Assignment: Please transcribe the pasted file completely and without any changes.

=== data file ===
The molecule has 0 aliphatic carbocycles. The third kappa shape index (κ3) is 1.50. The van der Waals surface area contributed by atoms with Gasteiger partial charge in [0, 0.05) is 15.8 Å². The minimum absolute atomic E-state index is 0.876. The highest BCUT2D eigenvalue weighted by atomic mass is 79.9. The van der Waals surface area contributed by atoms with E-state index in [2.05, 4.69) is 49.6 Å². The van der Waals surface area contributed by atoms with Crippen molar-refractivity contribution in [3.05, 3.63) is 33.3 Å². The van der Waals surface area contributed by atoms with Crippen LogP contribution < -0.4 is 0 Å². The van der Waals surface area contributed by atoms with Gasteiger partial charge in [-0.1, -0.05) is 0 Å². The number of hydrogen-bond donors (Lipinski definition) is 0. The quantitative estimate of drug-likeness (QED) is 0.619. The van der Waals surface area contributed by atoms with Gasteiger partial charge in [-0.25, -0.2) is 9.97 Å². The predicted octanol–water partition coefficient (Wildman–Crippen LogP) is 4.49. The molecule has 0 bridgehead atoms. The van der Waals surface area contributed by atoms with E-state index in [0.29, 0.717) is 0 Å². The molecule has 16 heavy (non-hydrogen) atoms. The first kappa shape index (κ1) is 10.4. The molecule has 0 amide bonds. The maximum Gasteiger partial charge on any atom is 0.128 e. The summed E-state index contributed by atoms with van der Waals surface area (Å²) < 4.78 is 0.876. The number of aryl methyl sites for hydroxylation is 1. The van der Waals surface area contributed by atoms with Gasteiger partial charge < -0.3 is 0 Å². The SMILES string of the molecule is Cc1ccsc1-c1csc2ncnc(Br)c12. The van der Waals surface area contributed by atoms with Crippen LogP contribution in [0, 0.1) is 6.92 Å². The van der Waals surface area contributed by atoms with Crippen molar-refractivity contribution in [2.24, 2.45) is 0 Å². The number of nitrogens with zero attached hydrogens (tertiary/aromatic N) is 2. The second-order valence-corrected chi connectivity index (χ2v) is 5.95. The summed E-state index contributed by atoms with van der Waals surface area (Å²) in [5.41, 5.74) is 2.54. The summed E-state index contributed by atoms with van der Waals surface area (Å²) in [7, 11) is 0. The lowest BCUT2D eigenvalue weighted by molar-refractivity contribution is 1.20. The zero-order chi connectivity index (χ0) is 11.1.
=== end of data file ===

The molecule has 0 aliphatic carbocycles. The third kappa shape index (κ3) is 1.50. The van der Waals surface area contributed by atoms with Gasteiger partial charge in [0, 0.05) is 15.8 Å². The minimum absolute atomic E-state index is 0.876. The highest BCUT2D eigenvalue weighted by atomic mass is 79.9. The van der Waals surface area contributed by atoms with E-state index in [2.05, 4.69) is 49.6 Å². The van der Waals surface area contributed by atoms with Crippen molar-refractivity contribution in [3.05, 3.63) is 33.3 Å². The van der Waals surface area contributed by atoms with Crippen LogP contribution < -0.4 is 0 Å². The van der Waals surface area contributed by atoms with Gasteiger partial charge in [-0.1, -0.05) is 0 Å². The number of hydrogen-bond donors (Lipinski definition) is 0. The quantitative estimate of drug-likeness (QED) is 0.619. The van der Waals surface area contributed by atoms with Gasteiger partial charge in [-0.25, -0.2) is 9.97 Å². The predicted octanol–water partition coefficient (Wildman–Crippen LogP) is 4.49. The molecule has 0 bridgehead atoms. The van der Waals surface area contributed by atoms with E-state index in [0.29, 0.717) is 0 Å². The molecule has 16 heavy (non-hydrogen) atoms. The first kappa shape index (κ1) is 10.4. The molecule has 0 amide bonds. The maximum Gasteiger partial charge on any atom is 0.128 e. The summed E-state index contributed by atoms with van der Waals surface area (Å²) < 4.78 is 0.876. The number of aryl methyl sites for hydroxylation is 1. The van der Waals surface area contributed by atoms with Gasteiger partial charge < -0.3 is 0 Å². The SMILES string of the molecule is Cc1ccsc1-c1csc2ncnc(Br)c12. The van der Waals surface area contributed by atoms with Crippen LogP contribution in [0, 0.1) is 6.92 Å². The van der Waals surface area contributed by atoms with Crippen molar-refractivity contribution in [2.24, 2.45) is 0 Å². The number of nitrogens with zero attached hydrogens (tertiary/aromatic N) is 2. The second-order valence-corrected chi connectivity index (χ2v) is 5.95. The summed E-state index contributed by atoms with van der Waals surface area (Å²) in [5.41, 5.74) is 2.54. The summed E-state index contributed by atoms with van der Waals surface area (Å²) in [7, 11) is 0. The lowest BCUT2D eigenvalue weighted by molar-refractivity contribution is 1.20. The zero-order chi connectivity index (χ0) is 11.1.